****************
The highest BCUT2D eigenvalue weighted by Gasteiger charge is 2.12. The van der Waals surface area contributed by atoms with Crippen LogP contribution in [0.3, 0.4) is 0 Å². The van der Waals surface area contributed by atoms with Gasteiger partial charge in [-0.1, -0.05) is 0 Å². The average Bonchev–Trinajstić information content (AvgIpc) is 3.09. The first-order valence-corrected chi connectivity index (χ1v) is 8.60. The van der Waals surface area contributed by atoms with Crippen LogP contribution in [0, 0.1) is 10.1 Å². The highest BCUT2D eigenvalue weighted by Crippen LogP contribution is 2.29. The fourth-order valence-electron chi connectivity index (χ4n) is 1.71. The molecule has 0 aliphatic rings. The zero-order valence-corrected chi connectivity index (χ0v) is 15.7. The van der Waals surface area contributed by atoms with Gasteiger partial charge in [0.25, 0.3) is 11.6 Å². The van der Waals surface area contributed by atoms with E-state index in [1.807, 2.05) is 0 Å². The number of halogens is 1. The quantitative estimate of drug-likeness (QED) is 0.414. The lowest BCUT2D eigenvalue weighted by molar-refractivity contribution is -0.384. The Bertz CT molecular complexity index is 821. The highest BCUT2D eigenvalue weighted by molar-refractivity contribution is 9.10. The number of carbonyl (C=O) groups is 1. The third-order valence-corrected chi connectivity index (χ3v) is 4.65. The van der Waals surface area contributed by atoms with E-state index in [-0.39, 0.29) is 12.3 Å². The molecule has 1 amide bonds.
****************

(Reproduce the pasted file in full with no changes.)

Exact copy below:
The highest BCUT2D eigenvalue weighted by Gasteiger charge is 2.12. The van der Waals surface area contributed by atoms with Crippen LogP contribution in [0.3, 0.4) is 0 Å². The van der Waals surface area contributed by atoms with Gasteiger partial charge in [-0.1, -0.05) is 0 Å². The average Bonchev–Trinajstić information content (AvgIpc) is 3.09. The first-order valence-corrected chi connectivity index (χ1v) is 8.60. The van der Waals surface area contributed by atoms with Crippen LogP contribution in [0, 0.1) is 10.1 Å². The highest BCUT2D eigenvalue weighted by Crippen LogP contribution is 2.29. The fourth-order valence-electron chi connectivity index (χ4n) is 1.71. The molecule has 0 aliphatic rings. The zero-order valence-corrected chi connectivity index (χ0v) is 15.7. The van der Waals surface area contributed by atoms with Gasteiger partial charge in [0.25, 0.3) is 11.6 Å². The van der Waals surface area contributed by atoms with E-state index in [1.807, 2.05) is 0 Å². The number of halogens is 1. The quantitative estimate of drug-likeness (QED) is 0.414. The lowest BCUT2D eigenvalue weighted by molar-refractivity contribution is -0.384. The Bertz CT molecular complexity index is 821. The highest BCUT2D eigenvalue weighted by molar-refractivity contribution is 9.10. The number of carbonyl (C=O) groups is 1. The third-order valence-corrected chi connectivity index (χ3v) is 4.65. The van der Waals surface area contributed by atoms with E-state index in [-0.39, 0.29) is 12.3 Å². The molecule has 1 amide bonds.